If you’re a part of a project management team, have to cross paths with project managers at work, or are simply interested in various business and management practices, you have probably come across the word “kanban.” Contrary to what you might think, it has nothing to do with anime or Harry Potter. In simple terms, Kanban is a visual project management system that can be utilized on an individual, team, or even corporate level. At the center of this framework is the Kanban board. Let’s dive deeper into this subject and explore what the Kanban boards are and how you can create one.

The origin of Kanban

   The word “Kanban” comes from the Japanese language and means “visual sign” or “card.” Toyota was the first company to implement this system back in the 1940’s. One of Toyota’s engineers noted how supermarkets approached product shelving: displaying just enough items to meet demand and restocking only when the shelf was empty. Toyota integrated a similar management system into its assembly line. So, the employees would use visual signals, or Kanban, to notify their colleagues that they are ready for more materials to come through to move to the next step and finish their work. Such a method helped Toyota increase its productivity and achieve higher efficiency.

What is a Kanban board and how to use it

   The core component of the Kanban method is the Kanban board. It’s a visualization tool that helps you understand the workflow better and keep track of the workload. The board can be physical or digital, depending on your preferences. A typical basic Kanban board would have three columns that represent a step in your particular process, labeled “To Do”, “In Progress” and “Done.” Extra columns specific to your workflow can be added as well. You’d start with the left-hand side and work your way through to the right, adding work items to corresponding columns to reflect the phase they are in. Typically, the far left column would contain tasks that have not yet been started and the far right column would hold items that have been completed.

   If you decide to start with a physical board, you and your team members can use actual sticky notes with tasks written on them. You’d just move the cards from one column to the next. If you opt for a digital Kanban board, like the one offered by hubmee, you’d still go through the same process and your colleagues from different locations could also join and collaborate. Archiving the cards is also a good idea, so you can keep track of the tasks that have been closed. All in all, the Kanban board offers great visibility and transparency with regards to the workflow, helping you identify and address backlogs, improve communication and collaboration within your team and the organization as a whole, and discover opportunities for improvement.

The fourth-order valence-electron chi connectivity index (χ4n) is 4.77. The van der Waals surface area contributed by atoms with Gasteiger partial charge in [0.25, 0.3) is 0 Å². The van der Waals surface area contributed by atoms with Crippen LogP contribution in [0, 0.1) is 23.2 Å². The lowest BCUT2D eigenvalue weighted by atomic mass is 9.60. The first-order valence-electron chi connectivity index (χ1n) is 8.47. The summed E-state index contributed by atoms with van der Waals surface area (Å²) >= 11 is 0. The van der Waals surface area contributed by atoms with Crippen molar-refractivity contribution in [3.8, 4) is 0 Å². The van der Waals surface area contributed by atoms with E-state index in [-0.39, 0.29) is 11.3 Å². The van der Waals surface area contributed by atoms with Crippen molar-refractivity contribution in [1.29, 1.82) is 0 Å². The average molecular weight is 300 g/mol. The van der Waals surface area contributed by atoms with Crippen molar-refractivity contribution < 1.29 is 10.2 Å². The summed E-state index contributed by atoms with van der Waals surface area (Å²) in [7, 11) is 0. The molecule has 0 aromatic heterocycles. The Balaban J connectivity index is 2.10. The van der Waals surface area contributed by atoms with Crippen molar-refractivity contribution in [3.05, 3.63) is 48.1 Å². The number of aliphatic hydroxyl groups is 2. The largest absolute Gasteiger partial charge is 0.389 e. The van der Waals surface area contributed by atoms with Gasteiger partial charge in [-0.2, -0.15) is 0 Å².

Tips for setting up your Kanban board

  Not all Kanban boards are created equal. Here are some tips to keep in mind when starting your Kanban board.

  • Don’t overcomplicate it. The Kanban board should help you keep things simple and straightforward, so don’t put too much on it and try to keep the board easy to read.

  • Keep it moving. Make sure your Kanban board remains up-to-date and any information it contains is current. Update the tasks upon completion, check in with your team members regularly, and make sure nothing is missing and any new tasks are assigned properly. 

  • Prioritize. It’s a good idea to start working on the most important tasks first and focus on the items that are absolutely necessary. This would lead to greater efficiency and productivity within your team.


   Choosing to work with a Kanban board to manage your projects certainly has significant advantages. It increases flexibility and visibility over the workflow, reduces unnecessary work, and helps reduce backlogs. A properly set up Kanban board can be a great instrument for change within your team and organization. You can start by testing out a digital Kanban board to get a feel for it - hubmee offers a great option. We hope this article helped you gain a better understanding of what a Kanban method is and encouraged you to create and experiment with your own Kanban boards.

With love, your hubmee family ❤️